The Porter Town Board of Zoning Appeals approved use variances requested by
Baillytown subdivision resident Jesus Quiroga to construct a 20-foot by
36-foot pool house on the east side his property at 35 Parc Aux Vaches.
The case was continued after a June 19 public hearing where some neighbors
concerned with possible safety and drainage issues gave remonstrations while
others supported Quiroga.
The pool house would sit about 45 feet from the roadway, which was the
center of the safety debate as some residents felt it would obstruct the
view of drivers turning on and off Wagner Rd.
One of the variances is for the setback from Wagner Road, while a second is
for having more than two accessory structures.
Quiroga submitted more materials for findings of fact and his previous
property assessments asserting that property values will increase with the
variance and that the pool house would not have adverse effects on the
neighborhood. He said that the trees and brush at that intersection blocking
the view are more of a hazard than the pool house would be.
Originally proposed for storing materials, the structure would be used
primarily to entertain friends and family.
The board had suggested the structure be located on the west side of the
property as a possible solution, since the grade is lower than on the east
Opponents address safety
Neighbor Deana Lecy addressed the board with a memo collectively speaking
for Baillytown residents objecting to the pool house being “so close” to
Wagner Rd., saying sight limitations remain a concern, as well as access to
the existing septic.
Speaking in favor of relocating the structure to the property’s west side,
Lecy’s memo mentioned comments from two licensed land surveyors, a licensed
engineer, and a licensed architect who concluded that the pool house could
be built on the west side with proper grading and would not require a use
A current topography gives indication of a swell on the property’s west side
guiding drainage toward Parc Aux Vaches, where it could offset unforeseen
impacts to surrounding properties, the memo said.
Lecy asked the board to deny the variance request, saying Quiroga in his
finding of facts did not thoroughly look at the alternative suggested by the
Meanwhile, Thomas McKain spoke against the appearance of the construction
materials currently stored at the pool area -- “It you go by it, it looks
pretty rough,” and said that an influx of drainage on one of his lots over
the last two years has uprooted a number of trees, which could be in part
due to Quiroga’s pool. Quiroga said the source could be the nearby VFW post
which had its pond filled about that time.
Town planner Jim Mandon said that swimming pools are captive of drainage but
the surrounding driveways and sidewalks could have an impact. With that,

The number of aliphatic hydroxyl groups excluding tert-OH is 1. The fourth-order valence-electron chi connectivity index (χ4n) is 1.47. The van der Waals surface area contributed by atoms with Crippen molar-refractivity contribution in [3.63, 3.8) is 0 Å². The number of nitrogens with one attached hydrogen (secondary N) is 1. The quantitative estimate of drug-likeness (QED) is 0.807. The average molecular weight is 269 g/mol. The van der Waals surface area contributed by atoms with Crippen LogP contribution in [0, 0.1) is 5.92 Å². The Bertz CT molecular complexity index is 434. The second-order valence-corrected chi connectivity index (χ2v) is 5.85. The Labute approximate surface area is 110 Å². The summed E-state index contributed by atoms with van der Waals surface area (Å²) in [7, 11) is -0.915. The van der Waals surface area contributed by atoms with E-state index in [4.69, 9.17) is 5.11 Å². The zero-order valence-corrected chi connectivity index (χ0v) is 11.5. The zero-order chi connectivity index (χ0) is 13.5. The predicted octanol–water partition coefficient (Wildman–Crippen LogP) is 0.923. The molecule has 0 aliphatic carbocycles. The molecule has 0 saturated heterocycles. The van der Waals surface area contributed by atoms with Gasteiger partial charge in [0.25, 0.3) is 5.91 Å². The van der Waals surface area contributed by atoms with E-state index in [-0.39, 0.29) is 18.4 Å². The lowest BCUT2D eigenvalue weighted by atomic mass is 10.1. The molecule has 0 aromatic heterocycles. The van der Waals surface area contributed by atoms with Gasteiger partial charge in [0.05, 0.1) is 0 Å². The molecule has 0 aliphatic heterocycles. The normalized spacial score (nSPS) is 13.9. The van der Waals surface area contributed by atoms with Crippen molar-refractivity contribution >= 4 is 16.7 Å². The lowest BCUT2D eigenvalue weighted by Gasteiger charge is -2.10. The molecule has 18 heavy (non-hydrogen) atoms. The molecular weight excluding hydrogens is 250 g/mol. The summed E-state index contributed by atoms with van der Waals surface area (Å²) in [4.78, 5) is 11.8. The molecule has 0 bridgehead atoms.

Mandon said that Quiroga’s building coverage for the lot does not exceed the
35 percent maximum and the 50 percent maximum for hard surface coverage.
Supporters of the pool house also had a robust line-up. First, BZA president
John Kempler read into the record a letter from Hope Stobbe saying she is
100 percent behind the effort and does not see any issues with the pool
house sitting back from Wagner Rd. Stobbe’s letter said she has more serious
concerns about the excessive speeds that motorists travel at that
intersection and advocated better enforcement of the speed limit and removal
of trees and brush to eliminate blind spots.
Stobbe alleged that other neighbors have not been faithful in following the
covenants of the subdivision and does not think it fair that there are some,
like the Quirogas, who are “put under the covenant microscope” while others
Stobbe’s husband David Stobbe, who was in attendance, echoed his spouse’s
comments and said that as an engineer himself “it looks okay to me.”
JoAnne Davilla said her parents had lived next to the Quirogas and they were
“Everything they are doing has not affected us in any way whatsoever,”
Davilla said. “They are not trying to hurt anybody or do wrong.”
One of the neighbors objecting to the pool house, Megan Erminger, was given
the chance to clarify that the opposition from the neighbors was “not a
personal attack” and the reason for it was the desire to preserve the
character of the neighborhood. She said she would continue to challenge
petitions in the future that would “add stuff.”
“The reason we moved to Baillytown was to preserve the woods and nature of
it,” Erminger said.
In accepting the new information Quiroga submitted, BZA member Ken Timm
moved to approve the variances, which were supported by Kremke, Bill Stronks
and Bill Sexton.
Sexton said he was not happy with the construction materials lying on the
property but Mandon said that issue does not concern the variance.
Mandon had also mentioned that the trees were in the right of way on town
property, not Quiroga’s.
Beam Street Variance
Meanwhile, the board also approved another use variance for a residential
property at 1240 West Beam St., petitioned by Ken Holevinski, who intends to
renovate and market the home in a non-residential area. Holevinski said the
house was built before the property was later rezoned.